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6th March 2019

"I was humbled to become a part of something greater than just being a poet alone" – Luke Sweedman reflects on New Shoots WA

By Luke Sweedman

Image of "I was humbled to become a part of something greater than just being a poet alone" – Luke Sweedman reflects on New Shoots WA

Luke is a poet who was comissioned for New Shoots WA, 2019. You can read his poems on Red Room Poetry.

I have always written poetry since my teenage years. I was inspired by a teacher I had when I was sitting my Higher School Certificate. I find writing poetry to be a quintessential method of compartmentalising streams of consciousnesses that are important to me.  I am mainly a landscape poet, as I have always worked in the wild, natural regions of Australia and New Zealand. Poetry was a great way to record my experiences, in often a limited time.

Being included as a commissioned poet has been a great experience. On initially hearing of this, I was humbled to become a part of something greater than just being a poet alone. I was very excited and the subject of the mallee was one that I felt confident about as it is so close to the work I do.  I am the plant collector for the Botanic Gardens in Perth at Kings Park, so I travel all over the state collecting seeds for the conservation seed bank. I have collected most of the eucalyptus species in Western Australia, which is around 450 species, and most of these are mallee species.

I think the idea of writing about mallees is unique. I am sure most people have little conceptual ideas relating to various forms of trees. I remember one of my mentors, the great Western Australia scientist, Steve Hopper saying to me when I was describing a botanical specimen, he would say, “Is it a mallee or a tree”? It took me a long time to realise that I had the word tree on the brain for any upwardly mobile plant form! I hasten to add that many species can be a tree or a mallee within the same species if both forms are found. I will explain this by saying the tree form will not have a lignotuber and be a single trunk.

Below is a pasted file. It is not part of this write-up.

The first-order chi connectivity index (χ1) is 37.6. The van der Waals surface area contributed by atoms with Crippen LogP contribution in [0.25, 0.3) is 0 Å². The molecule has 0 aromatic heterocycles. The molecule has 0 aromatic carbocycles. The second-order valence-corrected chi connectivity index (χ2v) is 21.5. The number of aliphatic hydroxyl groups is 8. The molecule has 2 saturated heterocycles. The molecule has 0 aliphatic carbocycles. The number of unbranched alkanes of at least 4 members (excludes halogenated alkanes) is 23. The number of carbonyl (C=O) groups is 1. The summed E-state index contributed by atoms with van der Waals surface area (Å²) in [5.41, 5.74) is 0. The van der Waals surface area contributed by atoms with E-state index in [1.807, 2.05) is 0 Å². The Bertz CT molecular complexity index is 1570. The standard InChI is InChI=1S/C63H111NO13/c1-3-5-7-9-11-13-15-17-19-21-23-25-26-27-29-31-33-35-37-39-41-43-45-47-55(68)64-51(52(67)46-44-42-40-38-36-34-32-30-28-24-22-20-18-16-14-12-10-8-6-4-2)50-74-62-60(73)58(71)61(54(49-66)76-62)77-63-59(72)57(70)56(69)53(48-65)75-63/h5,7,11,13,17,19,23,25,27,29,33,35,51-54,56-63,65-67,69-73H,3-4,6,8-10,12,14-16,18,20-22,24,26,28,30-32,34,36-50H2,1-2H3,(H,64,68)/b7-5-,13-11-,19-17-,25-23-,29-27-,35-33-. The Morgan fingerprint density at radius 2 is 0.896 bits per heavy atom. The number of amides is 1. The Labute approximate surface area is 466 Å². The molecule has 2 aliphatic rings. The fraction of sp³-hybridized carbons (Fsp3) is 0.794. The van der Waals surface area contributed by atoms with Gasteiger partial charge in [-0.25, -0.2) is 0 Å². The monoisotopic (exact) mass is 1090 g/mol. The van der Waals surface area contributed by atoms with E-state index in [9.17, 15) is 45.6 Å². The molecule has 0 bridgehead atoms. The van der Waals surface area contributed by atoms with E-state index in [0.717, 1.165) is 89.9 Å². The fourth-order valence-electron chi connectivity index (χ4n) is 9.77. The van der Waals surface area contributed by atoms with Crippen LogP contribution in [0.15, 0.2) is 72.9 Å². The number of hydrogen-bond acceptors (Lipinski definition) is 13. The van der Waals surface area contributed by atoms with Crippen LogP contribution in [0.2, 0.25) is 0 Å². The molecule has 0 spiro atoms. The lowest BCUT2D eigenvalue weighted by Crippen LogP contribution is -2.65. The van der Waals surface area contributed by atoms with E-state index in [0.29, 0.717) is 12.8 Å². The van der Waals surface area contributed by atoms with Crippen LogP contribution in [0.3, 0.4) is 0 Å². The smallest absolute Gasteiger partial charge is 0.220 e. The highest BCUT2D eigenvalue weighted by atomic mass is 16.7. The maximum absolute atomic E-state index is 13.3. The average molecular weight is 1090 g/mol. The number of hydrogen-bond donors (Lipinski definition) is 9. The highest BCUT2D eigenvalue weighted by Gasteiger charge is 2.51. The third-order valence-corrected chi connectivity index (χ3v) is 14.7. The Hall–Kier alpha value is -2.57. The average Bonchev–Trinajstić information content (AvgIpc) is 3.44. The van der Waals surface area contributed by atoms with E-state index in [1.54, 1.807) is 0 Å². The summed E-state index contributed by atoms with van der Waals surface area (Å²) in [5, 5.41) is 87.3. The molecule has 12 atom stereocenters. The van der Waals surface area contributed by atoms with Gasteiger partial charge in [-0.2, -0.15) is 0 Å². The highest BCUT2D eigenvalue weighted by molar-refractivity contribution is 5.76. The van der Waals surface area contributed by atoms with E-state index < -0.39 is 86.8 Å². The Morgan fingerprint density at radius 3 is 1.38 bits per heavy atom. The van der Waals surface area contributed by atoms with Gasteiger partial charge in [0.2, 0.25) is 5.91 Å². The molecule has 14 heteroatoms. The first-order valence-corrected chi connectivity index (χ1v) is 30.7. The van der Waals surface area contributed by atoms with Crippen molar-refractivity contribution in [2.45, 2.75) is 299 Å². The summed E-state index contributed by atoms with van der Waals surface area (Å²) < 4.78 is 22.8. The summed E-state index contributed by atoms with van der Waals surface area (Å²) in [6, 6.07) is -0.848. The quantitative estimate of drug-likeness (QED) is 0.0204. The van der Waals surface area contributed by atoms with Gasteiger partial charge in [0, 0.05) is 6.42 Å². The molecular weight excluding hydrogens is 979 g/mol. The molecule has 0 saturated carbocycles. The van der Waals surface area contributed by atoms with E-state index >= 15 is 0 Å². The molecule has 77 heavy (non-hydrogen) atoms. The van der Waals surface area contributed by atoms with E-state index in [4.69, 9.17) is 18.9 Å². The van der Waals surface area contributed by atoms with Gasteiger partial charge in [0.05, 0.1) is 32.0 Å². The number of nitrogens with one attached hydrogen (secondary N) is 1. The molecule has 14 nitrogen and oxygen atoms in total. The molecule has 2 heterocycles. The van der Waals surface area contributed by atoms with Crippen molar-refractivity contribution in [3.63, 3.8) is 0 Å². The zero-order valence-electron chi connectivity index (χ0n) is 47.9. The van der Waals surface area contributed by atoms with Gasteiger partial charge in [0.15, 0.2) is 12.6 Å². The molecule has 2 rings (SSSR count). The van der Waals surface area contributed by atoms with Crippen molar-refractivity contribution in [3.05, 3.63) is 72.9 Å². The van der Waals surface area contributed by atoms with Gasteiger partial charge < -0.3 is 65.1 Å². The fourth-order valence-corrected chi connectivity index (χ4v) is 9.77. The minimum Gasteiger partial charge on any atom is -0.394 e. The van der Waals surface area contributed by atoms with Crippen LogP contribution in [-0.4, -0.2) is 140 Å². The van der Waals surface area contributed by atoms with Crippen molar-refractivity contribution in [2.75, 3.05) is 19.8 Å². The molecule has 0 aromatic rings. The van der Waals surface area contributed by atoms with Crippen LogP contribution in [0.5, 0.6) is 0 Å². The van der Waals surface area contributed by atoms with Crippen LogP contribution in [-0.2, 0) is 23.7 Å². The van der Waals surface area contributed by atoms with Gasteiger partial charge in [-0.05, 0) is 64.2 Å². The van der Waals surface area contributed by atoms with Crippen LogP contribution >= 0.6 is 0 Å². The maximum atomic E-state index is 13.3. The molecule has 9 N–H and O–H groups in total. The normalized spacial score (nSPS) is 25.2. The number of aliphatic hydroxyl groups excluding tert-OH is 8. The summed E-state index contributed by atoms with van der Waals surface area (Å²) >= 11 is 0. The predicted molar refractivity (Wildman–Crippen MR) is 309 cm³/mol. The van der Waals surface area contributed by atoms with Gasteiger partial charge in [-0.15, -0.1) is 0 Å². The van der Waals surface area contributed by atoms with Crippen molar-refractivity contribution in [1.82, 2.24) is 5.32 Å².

Logically, I had an immediate response to the topic, and literally words and images began tumbling out. It provoked a seismic link to my work and I found poems forming every hour of the day and night. I wrote around 15 poems in the first two weeks, and many of these I thought were good.

It was so good to have been granted and provided such stimulation and I gave several impromptu poetry readings, one to my bemused elderly parents. I was also given another opportunity for a reading as a guest speaker for the Ravensthorpe Wildflower Festival. I was expected to talk about my role as seed collector for Kings Park, of course, but the opportunity to read a poem was overwhelming. Ravensthorpe is the crucible of eucalyptus species in the world. More than 150 species occur in the shire. I had to write a poem about Ravensthorpe, and on a Sunday afternoon in Hopetoun, just south of Ravensthorpe, I delivered the poem in front of over 100 people. It was enthusiastically received, as was my talk, and I offered the poem to the shire as a piece of artwork.  I heard they are setting it to music at the local school!

All this happened due to the Red Room Poetry commission.

I have worked with Nandi Chinna before, in a less formal capacity, but it was really good to work with her and have her edit some of my work. I found this inspiring, and having a ‘real’ poet look at my work and act as a mentor in the creative process was new and compelling for me.  I hope that what I have delivered and planted in the garden of poems will help to nourish the overall landscape. I feel now that my poetic credentials have been verified through the process. I think being connected through the project provides a profound sense of being part of a creative hub. It has been really transformative. I am planning to gather my collected works and have them published. Thank you for the opportunities and the process provided to get the poems out there.